Half a century later, in or around 1490, fourteen illustrations were added in Herat. “Bahram Gur slays a dragon” (f. 161r) is of this period. The young prince Bahram Gur is a great hunter, particularly of the gur, the onager or wild ass. With a wealth of detail usually bestowed on the description of a beautiful young woman Nizami describes a female onager that catches Bahram’s attention. The prince follows her and she leads him to the cave of a dragon. Bahram slays the dragon, slits it open and finds the onager’s foal inside. She then leads him on to a treasure that the dragon was guarding, and she vanishes. The illustration bears an attribution to the great artist Bihzad, written vertically in the lower text panel. It does not convey the sense of perfected design that we sometimes associate with the work of Bizhad, but it does demonstrate a keen imaginative sympathy. The strongly coloured group of prince and horse are evidently dynamic, but the prince looks very young and his horse is tense and awkward: the prince could be anyone facing up to a challenge, for instance an artist undertaking the depiction of a subject. The mother onager is portrayed as something more than an ordinary animal: the painter seems aware of the poet’s description; he shows both the onager’s eyes, which slightly humanizes the face; and he places her just behind the horizon in the position traditionally used for observers. The dragon, on the other hand, does not engage our sympathies; it remains entirely other. There is, however, a strong sense of its movement as it creeps down from its high cave entrance, with the hint that there is a great deal more of its length to emerge, and perhaps even an impression that the part we already see is heavy with the foal it has eaten.
Mahan confronted by demons finds his horse transformed into a seven-headed dragon (British Library Add. 25900, f. 188r)
From the same book of the Khamsah, Haft Paykar (Seven fair Forms) is “Mahan confronted by demons” (f. 188r) from the story told to Bahram Gur in the Turquoise Pavilion. Already a rich young man, Mahan has been lured into seeking greater wealth and has found himself in a desert place confronted by demons with the heads of elephants and bulls, who carry flames. Further to this, the very horse that he was riding has sprouted wings and become a seven-headed dragon. The Herat painter—is this again Bihzad, working in a slightly different mode, or is it another?--gives the subject a slightly comic treatment that does not detract from its fundamental seriousness. With the clarity of late fifteenth-century Herat painting the demons, individualised as precise shapes, form a “road block” down the left-hand side. As in the previous picture, the rider-and-mount group is differentiated from the rest by strong colour; but here they do not press forward, instead the dragon heads turn on Mahan who strains backwards. The only element that moves forwards is the serpentine tail behind Mahan, while the dragon’s wings seem to hold Mahan like a vice.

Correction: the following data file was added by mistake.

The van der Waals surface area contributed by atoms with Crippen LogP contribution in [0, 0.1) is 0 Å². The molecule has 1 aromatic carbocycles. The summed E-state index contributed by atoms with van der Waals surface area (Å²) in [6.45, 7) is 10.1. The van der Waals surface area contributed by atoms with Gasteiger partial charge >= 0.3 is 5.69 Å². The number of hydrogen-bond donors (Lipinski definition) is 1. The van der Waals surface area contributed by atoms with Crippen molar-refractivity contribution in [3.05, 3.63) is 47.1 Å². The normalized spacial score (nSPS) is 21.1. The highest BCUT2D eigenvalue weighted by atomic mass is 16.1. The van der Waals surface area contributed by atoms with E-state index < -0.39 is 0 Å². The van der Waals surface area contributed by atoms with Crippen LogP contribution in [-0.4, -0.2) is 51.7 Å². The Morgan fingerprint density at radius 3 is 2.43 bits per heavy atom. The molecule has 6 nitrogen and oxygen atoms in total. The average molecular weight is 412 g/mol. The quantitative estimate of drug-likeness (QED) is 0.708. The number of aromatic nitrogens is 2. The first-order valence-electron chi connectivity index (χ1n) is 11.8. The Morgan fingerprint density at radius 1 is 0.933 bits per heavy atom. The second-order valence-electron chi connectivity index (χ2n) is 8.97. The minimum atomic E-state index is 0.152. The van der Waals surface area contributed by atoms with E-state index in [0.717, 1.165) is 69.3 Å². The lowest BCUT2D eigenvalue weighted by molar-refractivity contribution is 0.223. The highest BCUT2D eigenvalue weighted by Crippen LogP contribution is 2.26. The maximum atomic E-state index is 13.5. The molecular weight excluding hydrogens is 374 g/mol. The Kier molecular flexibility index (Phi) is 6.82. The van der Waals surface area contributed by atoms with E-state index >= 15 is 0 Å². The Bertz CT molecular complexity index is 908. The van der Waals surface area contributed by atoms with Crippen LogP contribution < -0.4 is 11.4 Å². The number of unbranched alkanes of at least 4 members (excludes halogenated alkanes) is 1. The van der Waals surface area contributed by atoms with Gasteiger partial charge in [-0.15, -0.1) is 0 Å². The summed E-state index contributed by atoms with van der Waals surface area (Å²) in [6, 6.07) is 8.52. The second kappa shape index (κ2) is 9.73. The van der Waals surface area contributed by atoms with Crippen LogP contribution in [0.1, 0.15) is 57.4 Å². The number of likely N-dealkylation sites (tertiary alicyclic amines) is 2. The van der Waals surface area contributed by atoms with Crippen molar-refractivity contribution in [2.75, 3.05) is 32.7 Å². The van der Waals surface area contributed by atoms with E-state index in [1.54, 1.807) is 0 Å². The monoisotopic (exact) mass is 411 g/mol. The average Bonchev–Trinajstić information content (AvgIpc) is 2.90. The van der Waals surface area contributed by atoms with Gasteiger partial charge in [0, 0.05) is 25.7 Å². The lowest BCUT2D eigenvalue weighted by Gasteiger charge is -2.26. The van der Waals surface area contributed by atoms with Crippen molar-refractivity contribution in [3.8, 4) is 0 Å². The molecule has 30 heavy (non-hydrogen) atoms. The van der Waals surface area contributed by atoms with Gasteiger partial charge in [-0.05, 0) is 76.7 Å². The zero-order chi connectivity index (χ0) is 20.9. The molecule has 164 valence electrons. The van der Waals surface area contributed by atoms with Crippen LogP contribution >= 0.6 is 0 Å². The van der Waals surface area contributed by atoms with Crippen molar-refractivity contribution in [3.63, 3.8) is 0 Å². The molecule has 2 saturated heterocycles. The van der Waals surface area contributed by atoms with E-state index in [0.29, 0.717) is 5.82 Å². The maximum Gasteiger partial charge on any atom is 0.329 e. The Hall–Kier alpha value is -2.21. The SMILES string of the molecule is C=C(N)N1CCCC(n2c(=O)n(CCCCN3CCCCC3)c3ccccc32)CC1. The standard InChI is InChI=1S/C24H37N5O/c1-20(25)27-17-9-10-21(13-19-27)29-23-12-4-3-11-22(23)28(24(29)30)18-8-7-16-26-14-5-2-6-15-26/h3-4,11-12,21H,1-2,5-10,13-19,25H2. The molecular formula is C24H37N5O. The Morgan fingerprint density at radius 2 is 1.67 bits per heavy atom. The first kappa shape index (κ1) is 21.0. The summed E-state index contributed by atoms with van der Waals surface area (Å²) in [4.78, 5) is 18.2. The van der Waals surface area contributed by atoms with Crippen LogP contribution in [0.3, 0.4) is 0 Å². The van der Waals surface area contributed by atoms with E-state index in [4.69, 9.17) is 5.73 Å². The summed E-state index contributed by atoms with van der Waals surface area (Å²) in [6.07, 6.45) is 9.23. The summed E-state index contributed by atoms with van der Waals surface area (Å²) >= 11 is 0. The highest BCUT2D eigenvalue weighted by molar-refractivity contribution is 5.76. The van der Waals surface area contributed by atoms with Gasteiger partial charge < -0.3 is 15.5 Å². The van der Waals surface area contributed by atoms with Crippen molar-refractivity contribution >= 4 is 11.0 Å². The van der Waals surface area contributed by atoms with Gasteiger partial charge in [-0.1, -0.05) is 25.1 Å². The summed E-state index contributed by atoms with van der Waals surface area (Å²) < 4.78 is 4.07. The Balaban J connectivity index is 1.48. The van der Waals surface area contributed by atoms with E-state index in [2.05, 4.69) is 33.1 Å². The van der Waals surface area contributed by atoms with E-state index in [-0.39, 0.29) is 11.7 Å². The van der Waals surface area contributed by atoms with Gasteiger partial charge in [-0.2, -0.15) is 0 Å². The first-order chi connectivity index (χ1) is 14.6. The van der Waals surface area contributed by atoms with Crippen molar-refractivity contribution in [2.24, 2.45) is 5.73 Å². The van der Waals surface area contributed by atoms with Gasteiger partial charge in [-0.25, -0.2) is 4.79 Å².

Nushabah recognises Iskandar from his portrait (British Library Add. 25900, f. 245v)
Evidently the manuscript was transported to Tabriz, when this was the centre of Safavid rule, as four illustrations were added in 1530s or early 1540s. In this, the grandest of the four, Iskandar (Alexander the Great) has come to visit Nushabah, queen of Barda, in the guise of his own ambassador (f. 245v). Nushabah sees through his pretence and demonstrates the accuracy of her perception by showing Iskandar a picture of himself. With its rocky foreground, this illustration still recalls Herat painting, but Iskandar’s turban, with its bold plumes and the elongated shape caused by its wrapping round a cap with a high central projection, proclaim the Safavid context—as do the turbans of various male attendants who, according to the text, should properly be female. Nushabah may not claim our attention at first, but gradually she does, wearing rather more red than Iskandar, enthroned and sitting in a royal pose, gesturing to the picture that shows she is not mistaken, the whole framed in a magical architecture.